According to a study done by the Center for the Study of Women in Television and Film at San Diego State University, in 2016, women made up just 17 percent of all writers, directors, producers, executive producers, cinematographers, and editors working on the top 250 domestic grossing films. And, only seven percent of the 17 were directors, a two percent decline from 2015's study.
These are upsetting numbers, especially when considering that black women are even less likely to helm buzz-worthy films.
Still, despite the lack of opportunities being presented, there are black women in Hollywood doing incredible work. Here are five important films helmed by black women that are definitely worth watching.
1. Middle of Nowhere - Ava DuVernay
Her second feature film, Ava DuVernay's Middle of Nowhere examines a woman's life after her husband goes to jail. The film took home the Directing Award for U.S. Dramatic Film at the 2012 Sundance Film Festival. Discussing the movie, DuVernay told The Daily Beast, "This is a story I know very well. I’m from Los Angeles and I know countless women who live this kind of life every day, year after year. You see women struggling to keep it all together while a loved one is in jail. But we don’t hear about them or their struggles in a way that resonates with others. Their stories are so compelling."
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2. Mississippi Damned - Tina Mabry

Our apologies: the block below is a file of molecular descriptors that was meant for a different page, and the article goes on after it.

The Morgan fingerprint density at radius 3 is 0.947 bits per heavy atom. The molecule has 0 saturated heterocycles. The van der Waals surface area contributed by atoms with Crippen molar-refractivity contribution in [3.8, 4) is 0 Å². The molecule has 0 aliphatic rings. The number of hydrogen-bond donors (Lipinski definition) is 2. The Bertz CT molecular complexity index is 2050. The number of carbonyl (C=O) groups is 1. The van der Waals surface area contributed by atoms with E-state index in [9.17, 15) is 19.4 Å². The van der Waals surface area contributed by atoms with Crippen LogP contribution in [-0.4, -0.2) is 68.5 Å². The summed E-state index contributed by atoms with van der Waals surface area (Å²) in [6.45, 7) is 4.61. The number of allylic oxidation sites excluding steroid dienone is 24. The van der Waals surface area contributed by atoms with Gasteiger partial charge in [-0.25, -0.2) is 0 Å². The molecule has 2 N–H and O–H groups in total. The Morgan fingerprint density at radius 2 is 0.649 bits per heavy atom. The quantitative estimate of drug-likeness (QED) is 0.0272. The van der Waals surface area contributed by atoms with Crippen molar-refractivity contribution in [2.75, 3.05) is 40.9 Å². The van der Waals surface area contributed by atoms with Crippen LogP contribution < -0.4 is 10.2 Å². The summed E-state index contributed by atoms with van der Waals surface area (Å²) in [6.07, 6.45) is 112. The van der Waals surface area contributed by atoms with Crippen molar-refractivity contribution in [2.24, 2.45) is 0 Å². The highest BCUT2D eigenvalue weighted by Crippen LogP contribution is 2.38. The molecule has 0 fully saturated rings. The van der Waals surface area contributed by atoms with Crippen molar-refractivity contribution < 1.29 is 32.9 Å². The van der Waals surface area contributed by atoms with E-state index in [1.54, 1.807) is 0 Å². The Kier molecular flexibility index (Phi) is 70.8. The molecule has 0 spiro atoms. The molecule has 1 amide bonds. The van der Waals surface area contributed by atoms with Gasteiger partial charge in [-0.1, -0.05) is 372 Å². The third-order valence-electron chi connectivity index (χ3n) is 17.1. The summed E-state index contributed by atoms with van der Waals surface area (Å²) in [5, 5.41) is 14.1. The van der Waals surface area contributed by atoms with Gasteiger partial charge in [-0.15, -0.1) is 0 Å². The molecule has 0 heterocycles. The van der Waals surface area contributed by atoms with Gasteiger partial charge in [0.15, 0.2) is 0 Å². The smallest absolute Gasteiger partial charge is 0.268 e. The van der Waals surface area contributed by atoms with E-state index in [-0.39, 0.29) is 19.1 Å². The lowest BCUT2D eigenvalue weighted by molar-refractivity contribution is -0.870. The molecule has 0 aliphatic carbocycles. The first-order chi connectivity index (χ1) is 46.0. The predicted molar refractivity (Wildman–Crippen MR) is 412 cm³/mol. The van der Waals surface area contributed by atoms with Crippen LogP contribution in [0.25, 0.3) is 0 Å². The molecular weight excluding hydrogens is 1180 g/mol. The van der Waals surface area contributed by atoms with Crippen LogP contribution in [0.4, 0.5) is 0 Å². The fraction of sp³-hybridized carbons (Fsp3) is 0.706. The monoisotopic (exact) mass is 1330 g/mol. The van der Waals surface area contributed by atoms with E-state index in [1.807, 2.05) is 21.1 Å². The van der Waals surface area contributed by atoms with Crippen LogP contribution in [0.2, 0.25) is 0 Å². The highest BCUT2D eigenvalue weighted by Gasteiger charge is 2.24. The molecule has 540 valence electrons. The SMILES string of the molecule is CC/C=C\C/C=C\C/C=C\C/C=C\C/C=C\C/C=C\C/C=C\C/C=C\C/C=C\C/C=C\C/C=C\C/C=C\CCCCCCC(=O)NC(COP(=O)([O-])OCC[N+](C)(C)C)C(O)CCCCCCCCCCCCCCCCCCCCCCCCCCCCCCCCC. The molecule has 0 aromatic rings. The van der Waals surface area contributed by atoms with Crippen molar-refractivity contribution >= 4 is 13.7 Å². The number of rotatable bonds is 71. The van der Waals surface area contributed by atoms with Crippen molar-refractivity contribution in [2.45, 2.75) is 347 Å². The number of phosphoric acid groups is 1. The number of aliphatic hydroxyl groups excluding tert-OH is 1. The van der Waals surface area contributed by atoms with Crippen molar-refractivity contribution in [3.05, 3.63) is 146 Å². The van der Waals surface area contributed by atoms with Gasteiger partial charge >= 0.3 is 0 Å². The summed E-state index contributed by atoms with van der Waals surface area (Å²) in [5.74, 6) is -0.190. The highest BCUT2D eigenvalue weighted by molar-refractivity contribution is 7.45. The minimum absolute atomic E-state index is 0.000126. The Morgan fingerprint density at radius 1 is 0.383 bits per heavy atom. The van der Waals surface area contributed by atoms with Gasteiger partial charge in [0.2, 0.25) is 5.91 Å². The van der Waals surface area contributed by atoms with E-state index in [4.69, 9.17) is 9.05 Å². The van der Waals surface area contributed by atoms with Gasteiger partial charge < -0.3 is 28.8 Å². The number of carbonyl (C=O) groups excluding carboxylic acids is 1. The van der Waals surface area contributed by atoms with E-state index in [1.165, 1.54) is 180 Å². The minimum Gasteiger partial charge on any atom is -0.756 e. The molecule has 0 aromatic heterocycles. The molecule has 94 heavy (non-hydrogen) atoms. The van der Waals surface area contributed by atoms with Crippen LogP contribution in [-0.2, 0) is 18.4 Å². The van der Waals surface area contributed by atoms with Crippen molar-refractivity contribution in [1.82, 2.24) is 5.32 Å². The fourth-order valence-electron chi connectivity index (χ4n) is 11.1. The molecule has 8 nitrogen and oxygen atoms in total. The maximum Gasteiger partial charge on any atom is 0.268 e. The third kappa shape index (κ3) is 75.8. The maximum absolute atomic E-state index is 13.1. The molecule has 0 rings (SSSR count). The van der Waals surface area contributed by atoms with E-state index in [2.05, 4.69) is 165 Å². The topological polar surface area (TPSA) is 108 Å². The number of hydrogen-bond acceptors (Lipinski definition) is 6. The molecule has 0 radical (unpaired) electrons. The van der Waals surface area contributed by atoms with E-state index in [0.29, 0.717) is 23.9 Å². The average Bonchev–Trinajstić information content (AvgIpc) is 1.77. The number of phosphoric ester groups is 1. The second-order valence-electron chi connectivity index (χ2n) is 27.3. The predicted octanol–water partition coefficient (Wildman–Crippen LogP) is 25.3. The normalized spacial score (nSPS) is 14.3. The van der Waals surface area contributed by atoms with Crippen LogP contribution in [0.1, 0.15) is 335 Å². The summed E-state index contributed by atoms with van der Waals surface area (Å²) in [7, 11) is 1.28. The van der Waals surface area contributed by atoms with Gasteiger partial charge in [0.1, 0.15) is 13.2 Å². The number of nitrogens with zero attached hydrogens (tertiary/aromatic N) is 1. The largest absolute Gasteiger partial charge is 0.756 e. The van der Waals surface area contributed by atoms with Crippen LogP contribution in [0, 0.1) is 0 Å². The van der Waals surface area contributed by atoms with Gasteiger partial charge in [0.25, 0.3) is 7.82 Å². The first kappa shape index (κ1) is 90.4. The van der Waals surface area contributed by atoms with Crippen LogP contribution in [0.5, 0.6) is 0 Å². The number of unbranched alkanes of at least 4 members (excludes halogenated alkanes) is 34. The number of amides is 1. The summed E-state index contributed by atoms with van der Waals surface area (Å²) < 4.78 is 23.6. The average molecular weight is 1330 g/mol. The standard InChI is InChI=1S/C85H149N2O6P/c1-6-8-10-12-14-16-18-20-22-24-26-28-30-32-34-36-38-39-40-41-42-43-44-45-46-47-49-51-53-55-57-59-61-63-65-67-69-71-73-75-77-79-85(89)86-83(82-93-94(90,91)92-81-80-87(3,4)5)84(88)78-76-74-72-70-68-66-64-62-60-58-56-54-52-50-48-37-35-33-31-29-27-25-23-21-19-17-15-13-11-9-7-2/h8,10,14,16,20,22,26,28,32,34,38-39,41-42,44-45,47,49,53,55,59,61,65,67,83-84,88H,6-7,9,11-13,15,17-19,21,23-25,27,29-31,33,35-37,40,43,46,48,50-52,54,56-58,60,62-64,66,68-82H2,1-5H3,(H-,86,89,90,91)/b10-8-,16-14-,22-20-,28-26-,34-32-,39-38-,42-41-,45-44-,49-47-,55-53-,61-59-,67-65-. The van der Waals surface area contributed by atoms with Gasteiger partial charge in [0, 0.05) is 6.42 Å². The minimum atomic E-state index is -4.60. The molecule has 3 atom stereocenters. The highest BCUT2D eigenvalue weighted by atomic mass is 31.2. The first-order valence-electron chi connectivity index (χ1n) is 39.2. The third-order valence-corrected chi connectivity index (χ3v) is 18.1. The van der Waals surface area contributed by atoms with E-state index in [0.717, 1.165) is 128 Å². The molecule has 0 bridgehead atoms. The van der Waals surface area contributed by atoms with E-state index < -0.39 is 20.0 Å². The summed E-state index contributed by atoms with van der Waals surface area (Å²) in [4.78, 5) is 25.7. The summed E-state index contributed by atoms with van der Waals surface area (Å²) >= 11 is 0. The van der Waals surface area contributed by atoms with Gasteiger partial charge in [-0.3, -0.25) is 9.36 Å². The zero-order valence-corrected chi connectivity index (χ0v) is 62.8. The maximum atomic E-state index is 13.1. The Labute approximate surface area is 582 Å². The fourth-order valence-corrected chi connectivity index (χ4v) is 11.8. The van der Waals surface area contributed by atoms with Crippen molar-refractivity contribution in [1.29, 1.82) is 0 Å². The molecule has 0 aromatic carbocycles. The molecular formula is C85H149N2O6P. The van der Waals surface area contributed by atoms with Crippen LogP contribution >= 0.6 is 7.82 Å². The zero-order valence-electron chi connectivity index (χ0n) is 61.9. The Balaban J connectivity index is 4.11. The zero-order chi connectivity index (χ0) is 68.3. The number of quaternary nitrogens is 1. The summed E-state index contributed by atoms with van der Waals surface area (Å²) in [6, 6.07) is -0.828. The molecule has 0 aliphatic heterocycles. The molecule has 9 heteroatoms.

The 2009 film tells the story of three black kids growing up in Mississippi, struggling with violence, abuse, and poverty. Director Tina Mabry's feature film debut, Mississippi Damned received tons of praise from critics and was made available to stream through Ava DuVernay's ARRAY.
3. Pariah - Dee Rees
Dee Rees' Pariah follows a 17-year-old Black girl coming to terms with her identity and embracing her sexuality. It's ther perfect coming-of-age story about a young woman seeking the freedom to express herself and her identity as a lesbian. Rees told Bust, "In this world, I really wanted to make it specific and make it -- push people in and not explain, but at the same time, I didn't want it to be a trip to the zoo, so it's not supposed to be this kind of outsider, like, 'Let's look at the black lesbians, see how they interact!' I wanted to give the audience credit and let people be smart, and by developing the characters and letting them know who these people are … they would have a sense of the characters as people and not just kind of like this third party."
4. Yelling to the Sky - Victoria Mahoney
Starring Zoë Kravitz, Gabourey Sidibe, and Sonequa Martin-Green, Yelling to the Sky is a visceral look at life for a teen who's left to figure it all out on her own. It's Mahoney's debut and a semi-autobiographical story that landed the director a Golden Bear nomination at the Berlin Film Festival and Audience Award nom at SXSW.
5. Vanishing Pearls: The Oystermen of Pointe a la Hache - Nailah Jefferson
Released through Ava DuVernay's ARRAY, the poignant documentary tells the story of a town struggling to survive in the aftermath of the BP oil spill. Director Nailah Jefferson closely examines how an overlooked town took matters into their own hands after the spill ruined crops and the economy. Jefferson told the International Documentary Association, "I want people to know that Gulf Coast recovery is an ongoing story and that things have not gotten better for the fisherfolk of Pointe à la Hache; in fact, they've gotten worse. Because of these circumstances, we want Vanishing Pearls to be more than a film, but rather, the springboard for a movement to help save these communities."